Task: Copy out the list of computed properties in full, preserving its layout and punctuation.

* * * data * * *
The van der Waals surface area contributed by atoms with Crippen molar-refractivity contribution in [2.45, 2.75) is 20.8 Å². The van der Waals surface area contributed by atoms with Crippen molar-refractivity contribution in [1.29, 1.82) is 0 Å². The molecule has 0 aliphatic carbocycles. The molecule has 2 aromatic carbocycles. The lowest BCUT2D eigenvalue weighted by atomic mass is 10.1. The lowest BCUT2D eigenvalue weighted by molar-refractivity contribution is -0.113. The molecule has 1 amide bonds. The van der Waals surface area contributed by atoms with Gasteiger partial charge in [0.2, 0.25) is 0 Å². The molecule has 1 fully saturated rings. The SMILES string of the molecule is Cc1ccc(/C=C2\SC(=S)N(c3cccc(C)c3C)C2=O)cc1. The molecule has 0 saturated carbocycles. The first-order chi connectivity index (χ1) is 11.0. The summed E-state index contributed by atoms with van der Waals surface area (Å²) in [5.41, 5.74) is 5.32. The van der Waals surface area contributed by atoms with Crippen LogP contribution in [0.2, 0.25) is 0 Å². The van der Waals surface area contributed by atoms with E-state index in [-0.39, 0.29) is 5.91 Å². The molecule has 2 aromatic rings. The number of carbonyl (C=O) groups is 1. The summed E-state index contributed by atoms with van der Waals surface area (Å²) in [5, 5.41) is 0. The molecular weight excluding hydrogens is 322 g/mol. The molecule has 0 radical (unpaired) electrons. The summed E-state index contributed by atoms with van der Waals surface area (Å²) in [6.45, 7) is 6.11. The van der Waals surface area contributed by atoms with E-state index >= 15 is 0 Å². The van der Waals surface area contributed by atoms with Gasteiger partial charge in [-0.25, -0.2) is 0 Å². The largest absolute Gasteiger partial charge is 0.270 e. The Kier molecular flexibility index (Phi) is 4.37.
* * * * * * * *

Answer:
The van der Waals surface area contributed by atoms with Crippen molar-refractivity contribution in [2.45, 2.75) is 20.8 Å². The van der Waals surface area contributed by atoms with Crippen molar-refractivity contribution in [1.29, 1.82) is 0 Å². The molecule has 0 aliphatic carbocycles. The molecule has 2 aromatic carbocycles. The lowest BCUT2D eigenvalue weighted by atomic mass is 10.1. The lowest BCUT2D eigenvalue weighted by molar-refractivity contribution is -0.113. The molecule has 1 amide bonds. The van der Waals surface area contributed by atoms with Gasteiger partial charge in [0.2, 0.25) is 0 Å². The molecule has 1 fully saturated rings. The SMILES string of the molecule is Cc1ccc(/C=C2\SC(=S)N(c3cccc(C)c3C)C2=O)cc1. The molecule has 0 saturated carbocycles. The first-order chi connectivity index (χ1) is 11.0. The summed E-state index contributed by atoms with van der Waals surface area (Å²) in [5.41, 5.74) is 5.32. The van der Waals surface area contributed by atoms with Crippen LogP contribution in [0.2, 0.25) is 0 Å². The van der Waals surface area contributed by atoms with E-state index in [-0.39, 0.29) is 5.91 Å². The molecule has 2 aromatic rings. The number of carbonyl (C=O) groups is 1. The summed E-state index contributed by atoms with van der Waals surface area (Å²) in [5, 5.41) is 0. The molecular weight excluding hydrogens is 322 g/mol. The molecule has 0 radical (unpaired) electrons. The summed E-state index contributed by atoms with van der Waals surface area (Å²) in [6.45, 7) is 6.11. The van der Waals surface area contributed by atoms with E-state index >= 15 is 0 Å². The van der Waals surface area contributed by atoms with Gasteiger partial charge in [-0.25, -0.2) is 0 Å². The largest absolute Gasteiger partial charge is 0.270 e. The Kier molecular flexibility index (Phi) is 4.37.